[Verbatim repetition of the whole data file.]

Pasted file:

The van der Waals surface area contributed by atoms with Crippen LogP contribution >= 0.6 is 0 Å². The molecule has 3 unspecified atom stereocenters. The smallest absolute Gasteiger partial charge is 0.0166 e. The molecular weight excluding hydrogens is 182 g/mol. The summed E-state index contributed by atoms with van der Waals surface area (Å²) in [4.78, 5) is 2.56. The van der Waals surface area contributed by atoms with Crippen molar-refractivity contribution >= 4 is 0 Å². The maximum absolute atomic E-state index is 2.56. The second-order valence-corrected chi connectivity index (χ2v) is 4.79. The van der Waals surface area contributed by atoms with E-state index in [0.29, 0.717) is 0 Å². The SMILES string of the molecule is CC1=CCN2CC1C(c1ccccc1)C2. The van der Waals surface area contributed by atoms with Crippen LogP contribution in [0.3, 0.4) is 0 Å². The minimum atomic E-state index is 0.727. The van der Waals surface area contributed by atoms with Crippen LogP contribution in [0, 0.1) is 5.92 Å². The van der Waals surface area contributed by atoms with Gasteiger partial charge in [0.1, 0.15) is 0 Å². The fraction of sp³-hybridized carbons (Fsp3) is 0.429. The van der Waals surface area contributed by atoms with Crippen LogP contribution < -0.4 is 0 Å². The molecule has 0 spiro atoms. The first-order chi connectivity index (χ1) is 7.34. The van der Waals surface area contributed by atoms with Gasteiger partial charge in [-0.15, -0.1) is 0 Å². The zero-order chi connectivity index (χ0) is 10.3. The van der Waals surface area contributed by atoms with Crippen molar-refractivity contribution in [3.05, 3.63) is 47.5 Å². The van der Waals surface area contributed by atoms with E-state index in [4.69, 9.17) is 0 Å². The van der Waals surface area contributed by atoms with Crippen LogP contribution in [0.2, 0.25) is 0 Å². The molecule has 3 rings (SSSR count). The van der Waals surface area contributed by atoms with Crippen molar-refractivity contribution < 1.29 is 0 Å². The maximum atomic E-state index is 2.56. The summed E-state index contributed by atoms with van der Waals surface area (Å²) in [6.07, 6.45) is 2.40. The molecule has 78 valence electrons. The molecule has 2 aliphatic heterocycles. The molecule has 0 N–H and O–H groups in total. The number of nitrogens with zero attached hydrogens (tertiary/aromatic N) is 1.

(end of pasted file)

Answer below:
The van der Waals surface area contributed by atoms with Crippen LogP contribution >= 0.6 is 0 Å². The molecule has 3 unspecified atom stereocenters. The smallest absolute Gasteiger partial charge is 0.0166 e. The molecular weight excluding hydrogens is 182 g/mol. The summed E-state index contributed by atoms with van der Waals surface area (Å²) in [4.78, 5) is 2.56. The van der Waals surface area contributed by atoms with Crippen molar-refractivity contribution >= 4 is 0 Å². The maximum absolute atomic E-state index is 2.56. The second-order valence-corrected chi connectivity index (χ2v) is 4.79. The van der Waals surface area contributed by atoms with E-state index in [0.29, 0.717) is 0 Å². The SMILES string of the molecule is CC1=CCN2CC1C(c1ccccc1)C2. The van der Waals surface area contributed by atoms with Crippen LogP contribution in [0.3, 0.4) is 0 Å². The minimum atomic E-state index is 0.727. The van der Waals surface area contributed by atoms with Crippen LogP contribution in [0, 0.1) is 5.92 Å². The van der Waals surface area contributed by atoms with Gasteiger partial charge in [0.1, 0.15) is 0 Å². The fraction of sp³-hybridized carbons (Fsp3) is 0.429. The van der Waals surface area contributed by atoms with Crippen LogP contribution < -0.4 is 0 Å². The molecule has 0 spiro atoms. The first-order chi connectivity index (χ1) is 7.34. The van der Waals surface area contributed by atoms with Gasteiger partial charge in [-0.15, -0.1) is 0 Å². The zero-order chi connectivity index (χ0) is 10.3. The van der Waals surface area contributed by atoms with Crippen molar-refractivity contribution in [3.05, 3.63) is 47.5 Å². The van der Waals surface area contributed by atoms with E-state index in [4.69, 9.17) is 0 Å². The van der Waals surface area contributed by atoms with Crippen LogP contribution in [0.2, 0.25) is 0 Å². The molecule has 3 rings (SSSR count). The van der Waals surface area contributed by atoms with Crippen molar-refractivity contribution < 1.29 is 0 Å². The maximum atomic E-state index is 2.56. The summed E-state index contributed by atoms with van der Waals surface area (Å²) in [6.07, 6.45) is 2.40. The molecule has 78 valence electrons. The molecule has 2 aliphatic heterocycles. The molecule has 0 N–H and O–H groups in total. The number of nitrogens with zero attached hydrogens (tertiary/aromatic N) is 1.